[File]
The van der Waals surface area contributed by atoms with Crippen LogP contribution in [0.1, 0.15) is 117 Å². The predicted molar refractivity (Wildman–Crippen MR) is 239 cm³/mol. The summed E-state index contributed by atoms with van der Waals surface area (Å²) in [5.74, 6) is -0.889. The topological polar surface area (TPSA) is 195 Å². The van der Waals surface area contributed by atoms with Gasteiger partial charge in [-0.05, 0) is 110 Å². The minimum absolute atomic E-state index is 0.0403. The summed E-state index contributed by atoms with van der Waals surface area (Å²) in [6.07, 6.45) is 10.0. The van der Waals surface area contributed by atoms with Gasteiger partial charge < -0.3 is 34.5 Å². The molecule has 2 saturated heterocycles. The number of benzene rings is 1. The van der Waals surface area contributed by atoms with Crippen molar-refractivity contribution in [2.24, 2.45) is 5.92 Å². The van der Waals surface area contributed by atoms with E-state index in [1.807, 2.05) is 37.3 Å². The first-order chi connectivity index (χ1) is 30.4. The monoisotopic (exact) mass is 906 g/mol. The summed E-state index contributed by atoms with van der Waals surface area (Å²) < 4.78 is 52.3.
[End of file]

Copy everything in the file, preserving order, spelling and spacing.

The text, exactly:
The van der Waals surface area contributed by atoms with Crippen LogP contribution in [0.1, 0.15) is 117 Å². The predicted molar refractivity (Wildman–Crippen MR) is 239 cm³/mol. The summed E-state index contributed by atoms with van der Waals surface area (Å²) in [5.74, 6) is -0.889. The topological polar surface area (TPSA) is 195 Å². The van der Waals surface area contributed by atoms with Gasteiger partial charge in [-0.05, 0) is 110 Å². The minimum absolute atomic E-state index is 0.0403. The summed E-state index contributed by atoms with van der Waals surface area (Å²) in [6.07, 6.45) is 10.0. The van der Waals surface area contributed by atoms with Gasteiger partial charge < -0.3 is 34.5 Å². The molecule has 2 saturated heterocycles. The number of benzene rings is 1. The van der Waals surface area contributed by atoms with Crippen molar-refractivity contribution in [2.24, 2.45) is 5.92 Å². The van der Waals surface area contributed by atoms with E-state index in [1.807, 2.05) is 37.3 Å². The first-order chi connectivity index (χ1) is 30.4. The monoisotopic (exact) mass is 906 g/mol. The summed E-state index contributed by atoms with van der Waals surface area (Å²) < 4.78 is 52.3.